Watching Owls is very weather dependant, so I studied the weather forecast carefully to check that the rain wasn’t due to reach our area. I also had to check the wind speed carefully, as the birds sometimes won’t fly if the wind is too strong. When it is very windy the owls can’t differentiated the rustle of a vole from the rustle of the grass due to the gale force winds!
A group of 12 very eclectic people aged between 7 & 70, and some coming from as far as Leeds shared cars to yesterday’s planned location. As we neared the venue I spotted a harrier species, but it was soon lost to view behind some conifers. We had only just left the cars and were scanning an area from a bridge when one participant spotted a “bird of prey”. Immediately we saw a very dark brown bird with a white rump – a ringtail Hen Harrier – either a female or immature bird.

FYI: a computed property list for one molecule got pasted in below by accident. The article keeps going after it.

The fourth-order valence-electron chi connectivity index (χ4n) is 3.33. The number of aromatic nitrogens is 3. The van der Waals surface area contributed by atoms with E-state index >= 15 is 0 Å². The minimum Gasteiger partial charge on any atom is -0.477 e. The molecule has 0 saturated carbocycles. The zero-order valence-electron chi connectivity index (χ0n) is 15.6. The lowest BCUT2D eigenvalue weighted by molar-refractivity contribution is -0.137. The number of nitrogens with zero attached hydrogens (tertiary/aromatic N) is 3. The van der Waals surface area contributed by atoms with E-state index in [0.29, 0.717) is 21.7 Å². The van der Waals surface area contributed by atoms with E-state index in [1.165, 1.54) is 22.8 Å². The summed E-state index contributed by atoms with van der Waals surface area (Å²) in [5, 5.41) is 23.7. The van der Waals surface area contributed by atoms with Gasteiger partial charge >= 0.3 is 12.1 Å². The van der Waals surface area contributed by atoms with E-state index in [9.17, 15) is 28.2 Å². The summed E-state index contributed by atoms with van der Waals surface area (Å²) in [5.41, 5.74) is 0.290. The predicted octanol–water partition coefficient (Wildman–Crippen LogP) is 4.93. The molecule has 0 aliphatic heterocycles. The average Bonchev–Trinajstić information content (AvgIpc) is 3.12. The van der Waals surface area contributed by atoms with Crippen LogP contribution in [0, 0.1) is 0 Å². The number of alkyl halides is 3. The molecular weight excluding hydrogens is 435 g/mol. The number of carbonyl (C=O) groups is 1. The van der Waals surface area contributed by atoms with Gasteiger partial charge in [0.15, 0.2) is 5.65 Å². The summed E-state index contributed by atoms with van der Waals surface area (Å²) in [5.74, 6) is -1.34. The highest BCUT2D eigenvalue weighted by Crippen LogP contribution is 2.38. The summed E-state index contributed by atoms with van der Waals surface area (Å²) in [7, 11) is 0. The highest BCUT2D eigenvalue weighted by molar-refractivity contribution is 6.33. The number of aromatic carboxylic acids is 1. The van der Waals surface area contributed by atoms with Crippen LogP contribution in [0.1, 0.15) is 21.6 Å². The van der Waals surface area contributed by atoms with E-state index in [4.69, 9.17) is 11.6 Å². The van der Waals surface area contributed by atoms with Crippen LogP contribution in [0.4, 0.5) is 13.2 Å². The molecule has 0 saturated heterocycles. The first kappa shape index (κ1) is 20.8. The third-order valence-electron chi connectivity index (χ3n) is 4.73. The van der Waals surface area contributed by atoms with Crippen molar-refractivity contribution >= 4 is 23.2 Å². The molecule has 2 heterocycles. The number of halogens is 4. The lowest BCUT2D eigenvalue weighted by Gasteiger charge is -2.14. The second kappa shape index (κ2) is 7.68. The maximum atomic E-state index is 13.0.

We watched her for several minutes, and then turned our attention to the opposite side of the road. Immediately an owl was seen flying low over the vegetation near the railway line. Then another was seen under a heavily wooded area. We continued to scan the area during the remainder of our visit, and saw at least 4 birds in the air at the same time, and almost certainly as many as 6 in total – possibly several more. At times a couple of birds flew very close to us, and the observers gasped with admiration of their flying skills and their beautiful markings. Other raptors included a few Kestrels, a Marsh Harrier and a distant Buzzard. During the 2 hours we also heard or saw: a charm of Goldfinches, an exaltation of Skylarks, a single Meadow Pipit, plus flocks of Fieldfare & Lapwings passing over.